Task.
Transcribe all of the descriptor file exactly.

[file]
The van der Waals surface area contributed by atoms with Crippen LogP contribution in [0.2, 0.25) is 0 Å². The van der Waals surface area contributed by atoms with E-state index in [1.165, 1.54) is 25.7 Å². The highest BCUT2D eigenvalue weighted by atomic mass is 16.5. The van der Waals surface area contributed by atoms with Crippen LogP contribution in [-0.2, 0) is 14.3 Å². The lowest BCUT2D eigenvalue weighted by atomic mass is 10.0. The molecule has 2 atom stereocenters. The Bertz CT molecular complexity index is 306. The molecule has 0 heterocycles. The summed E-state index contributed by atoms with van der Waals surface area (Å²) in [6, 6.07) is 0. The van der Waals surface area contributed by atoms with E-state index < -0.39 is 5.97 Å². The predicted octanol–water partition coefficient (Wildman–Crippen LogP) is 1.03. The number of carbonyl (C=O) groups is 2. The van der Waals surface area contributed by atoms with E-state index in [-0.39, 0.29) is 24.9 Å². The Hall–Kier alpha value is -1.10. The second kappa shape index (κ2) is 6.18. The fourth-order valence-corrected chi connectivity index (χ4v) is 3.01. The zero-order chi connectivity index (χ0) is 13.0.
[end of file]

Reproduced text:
The van der Waals surface area contributed by atoms with Crippen LogP contribution in [0.2, 0.25) is 0 Å². The van der Waals surface area contributed by atoms with E-state index in [1.165, 1.54) is 25.7 Å². The highest BCUT2D eigenvalue weighted by atomic mass is 16.5. The van der Waals surface area contributed by atoms with Crippen LogP contribution in [-0.2, 0) is 14.3 Å². The lowest BCUT2D eigenvalue weighted by atomic mass is 10.0. The molecule has 2 atom stereocenters. The Bertz CT molecular complexity index is 306. The molecule has 0 heterocycles. The summed E-state index contributed by atoms with van der Waals surface area (Å²) in [6, 6.07) is 0. The van der Waals surface area contributed by atoms with E-state index < -0.39 is 5.97 Å². The predicted octanol–water partition coefficient (Wildman–Crippen LogP) is 1.03. The number of carbonyl (C=O) groups is 2. The van der Waals surface area contributed by atoms with E-state index in [-0.39, 0.29) is 24.9 Å². The Hall–Kier alpha value is -1.10. The second kappa shape index (κ2) is 6.18. The fourth-order valence-corrected chi connectivity index (χ4v) is 3.01. The zero-order chi connectivity index (χ0) is 13.0.